Daily Archives: December 12, 2022

Surprising Blue Crab Population Develops In Maine

Up in the Gulf of Maine, outside the crabs’ historic range, these creatures are a source of surprise. But over the past few years, it has become more and more common for people to find blue crabs. Lobster fishermen and women are catching them in their lobster pots. Divers are seeing them when they search for scallops. Beachgoers are spotting them in tide pools.  “We don’t want to make claims yet that this is a permanent population,” Crane said. “If we’re finding blue crabs for five or ten years in the same locations, that starts to be a more compelling argument that this is a permanent population.” >click to read< 15:24

Kauai Fishermen Bring Deep-Sea Shrimp Back to the Dinner Table

Hawaii’s sweeping variety of seafood is the stuff of greatness. But consumers know some local seafood is hard to come by. A Kauai-based vessel is now pursuing one such delicacy of the deep: “amaebi,” certain marine shrimp belonging to the genus Heterocarpus. “They’re more delicate than other shrimp you can buy,” said Devin Silva, who sails out of Nawiliwili Harbor with his father Vinnie Silva. “They’re very juicy … they’re coming up from (1,500 to 3,000) feet deep.” Amaebi are indeed prized for their sweet flesh and large size. However, only a handful of boats now participate in the Hawaii fishery. Devin persuaded his father to hunt the little-known crustacean in late 2021, after learning the craft from Kauai’s last-known shrimper, retired commercial fisherman Ernest Caires. Photos, >click to read< 13:31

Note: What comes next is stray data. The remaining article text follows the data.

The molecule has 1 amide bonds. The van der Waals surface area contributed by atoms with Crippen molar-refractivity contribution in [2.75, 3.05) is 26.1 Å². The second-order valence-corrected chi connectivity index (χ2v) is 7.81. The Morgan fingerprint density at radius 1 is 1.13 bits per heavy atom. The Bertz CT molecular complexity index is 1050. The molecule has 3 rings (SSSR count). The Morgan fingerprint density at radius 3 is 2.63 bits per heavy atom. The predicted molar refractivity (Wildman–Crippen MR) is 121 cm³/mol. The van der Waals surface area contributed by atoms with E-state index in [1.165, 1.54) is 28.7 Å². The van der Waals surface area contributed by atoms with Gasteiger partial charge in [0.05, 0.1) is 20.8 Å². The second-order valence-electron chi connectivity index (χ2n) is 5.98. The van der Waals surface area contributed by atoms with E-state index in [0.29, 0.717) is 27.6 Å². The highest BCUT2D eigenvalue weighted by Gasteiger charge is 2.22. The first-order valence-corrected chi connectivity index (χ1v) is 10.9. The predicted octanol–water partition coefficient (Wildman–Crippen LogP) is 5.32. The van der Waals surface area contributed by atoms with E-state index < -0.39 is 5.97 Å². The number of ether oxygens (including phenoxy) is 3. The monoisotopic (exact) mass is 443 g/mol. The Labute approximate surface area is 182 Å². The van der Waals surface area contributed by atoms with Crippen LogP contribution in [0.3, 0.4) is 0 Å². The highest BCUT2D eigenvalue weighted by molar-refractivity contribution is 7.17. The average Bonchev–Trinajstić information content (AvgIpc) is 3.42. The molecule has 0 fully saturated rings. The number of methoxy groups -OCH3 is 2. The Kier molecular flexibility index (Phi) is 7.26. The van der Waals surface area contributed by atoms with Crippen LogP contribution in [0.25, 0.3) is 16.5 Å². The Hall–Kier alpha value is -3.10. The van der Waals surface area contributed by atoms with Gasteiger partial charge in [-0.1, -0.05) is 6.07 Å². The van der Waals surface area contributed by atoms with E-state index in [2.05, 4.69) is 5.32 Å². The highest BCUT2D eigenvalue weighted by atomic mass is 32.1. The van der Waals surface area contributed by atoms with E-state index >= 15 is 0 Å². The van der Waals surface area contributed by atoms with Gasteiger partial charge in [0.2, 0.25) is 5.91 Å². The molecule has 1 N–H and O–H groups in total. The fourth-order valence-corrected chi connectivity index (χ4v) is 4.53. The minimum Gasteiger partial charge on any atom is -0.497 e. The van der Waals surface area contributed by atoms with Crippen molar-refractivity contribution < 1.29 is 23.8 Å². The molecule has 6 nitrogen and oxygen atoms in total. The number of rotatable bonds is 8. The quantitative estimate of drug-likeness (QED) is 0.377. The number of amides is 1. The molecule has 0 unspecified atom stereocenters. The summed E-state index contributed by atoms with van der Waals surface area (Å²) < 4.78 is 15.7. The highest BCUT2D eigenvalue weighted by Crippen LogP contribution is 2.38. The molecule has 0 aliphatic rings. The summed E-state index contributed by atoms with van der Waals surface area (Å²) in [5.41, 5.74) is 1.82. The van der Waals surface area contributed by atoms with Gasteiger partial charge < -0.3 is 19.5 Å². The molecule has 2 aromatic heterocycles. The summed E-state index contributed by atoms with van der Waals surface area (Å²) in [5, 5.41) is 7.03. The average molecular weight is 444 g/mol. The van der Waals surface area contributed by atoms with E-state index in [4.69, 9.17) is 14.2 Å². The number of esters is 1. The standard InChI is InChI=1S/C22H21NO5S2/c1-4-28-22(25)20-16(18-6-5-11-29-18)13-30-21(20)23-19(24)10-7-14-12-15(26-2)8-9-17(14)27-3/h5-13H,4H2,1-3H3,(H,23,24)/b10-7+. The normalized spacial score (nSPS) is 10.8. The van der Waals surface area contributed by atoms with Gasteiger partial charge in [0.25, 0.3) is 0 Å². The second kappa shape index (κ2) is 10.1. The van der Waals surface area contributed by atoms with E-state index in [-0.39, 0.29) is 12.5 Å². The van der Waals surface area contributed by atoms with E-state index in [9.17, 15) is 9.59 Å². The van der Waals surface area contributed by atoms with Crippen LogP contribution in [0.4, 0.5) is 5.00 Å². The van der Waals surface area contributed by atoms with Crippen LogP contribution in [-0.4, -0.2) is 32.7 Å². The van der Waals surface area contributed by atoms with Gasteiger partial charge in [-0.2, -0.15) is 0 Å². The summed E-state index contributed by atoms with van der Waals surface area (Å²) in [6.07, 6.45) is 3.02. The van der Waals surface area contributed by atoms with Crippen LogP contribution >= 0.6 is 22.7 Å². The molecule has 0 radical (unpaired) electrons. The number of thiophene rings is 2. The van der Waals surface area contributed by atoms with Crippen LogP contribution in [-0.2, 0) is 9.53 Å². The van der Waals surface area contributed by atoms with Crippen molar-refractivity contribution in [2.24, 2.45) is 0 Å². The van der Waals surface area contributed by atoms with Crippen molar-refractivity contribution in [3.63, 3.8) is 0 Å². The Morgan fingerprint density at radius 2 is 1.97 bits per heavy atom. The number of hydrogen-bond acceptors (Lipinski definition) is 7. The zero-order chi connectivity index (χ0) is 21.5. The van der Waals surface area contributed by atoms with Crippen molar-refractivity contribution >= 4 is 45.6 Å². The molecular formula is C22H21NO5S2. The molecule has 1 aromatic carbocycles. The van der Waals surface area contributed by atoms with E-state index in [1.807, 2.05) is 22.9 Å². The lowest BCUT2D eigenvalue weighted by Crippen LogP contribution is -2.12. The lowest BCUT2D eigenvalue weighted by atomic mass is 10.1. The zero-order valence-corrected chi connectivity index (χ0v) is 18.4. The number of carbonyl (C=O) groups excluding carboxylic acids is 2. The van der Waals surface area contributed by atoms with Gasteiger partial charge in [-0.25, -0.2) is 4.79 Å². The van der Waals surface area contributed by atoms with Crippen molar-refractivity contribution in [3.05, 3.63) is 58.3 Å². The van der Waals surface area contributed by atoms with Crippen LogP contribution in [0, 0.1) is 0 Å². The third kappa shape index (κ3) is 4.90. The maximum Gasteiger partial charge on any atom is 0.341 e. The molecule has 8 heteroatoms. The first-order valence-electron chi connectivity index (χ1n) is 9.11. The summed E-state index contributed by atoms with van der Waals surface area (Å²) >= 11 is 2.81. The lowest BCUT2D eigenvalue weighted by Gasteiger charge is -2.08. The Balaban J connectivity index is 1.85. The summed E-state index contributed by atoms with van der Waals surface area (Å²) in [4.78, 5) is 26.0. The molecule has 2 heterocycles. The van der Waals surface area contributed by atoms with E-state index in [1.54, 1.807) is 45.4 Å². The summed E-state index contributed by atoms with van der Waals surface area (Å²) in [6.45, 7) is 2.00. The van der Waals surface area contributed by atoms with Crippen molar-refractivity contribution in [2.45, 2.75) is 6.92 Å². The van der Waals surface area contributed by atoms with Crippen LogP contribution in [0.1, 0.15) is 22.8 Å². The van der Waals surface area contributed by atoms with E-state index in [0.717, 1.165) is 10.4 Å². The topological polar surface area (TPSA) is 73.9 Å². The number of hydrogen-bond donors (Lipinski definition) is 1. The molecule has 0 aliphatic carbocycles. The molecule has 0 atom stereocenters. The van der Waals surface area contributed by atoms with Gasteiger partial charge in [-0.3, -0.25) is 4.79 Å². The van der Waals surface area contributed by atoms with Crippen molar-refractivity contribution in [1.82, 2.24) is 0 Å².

Jerry Leeman: So, let’s plug in what we know.

So, let’s run a logical thought, based on what our governments assumption on fish stocks is, with what we know. NOAA says there is nothing wrong with the biomass of white hake, but they cannot find adolescent hake. Well ask any lobstermen along the shorelines, they are seeing abundance of juvenile hake and cod in their traps. Imagine Lobstermen and inshore fishermen across a vast area all saying the same thing? NOAA says there’s nothing wrong with the biomass of haddock but same thing, they can’t find small fish. Well, what do we know?!! >click to continue reading< 08:33

New Bedford mayor calls for closed scallop grounds to reopen to fishermen

“Recent research by Woods Hole Oceanographic Institution and others demonstrates that the Northern Edge can sustain scallop fishing. Given this research, I do not see a pressing need to conduct additional research before opening the Northern Edge,” Mitchell stated in written testimony submitted to the NEFMC.  While New Bedford fishing vessels harvest multiple species, he said, “scallops are the prime drivers” of the Port of New Bedford’s economy, the most valuable commercial fishing port in the United States. >click to read< 06:31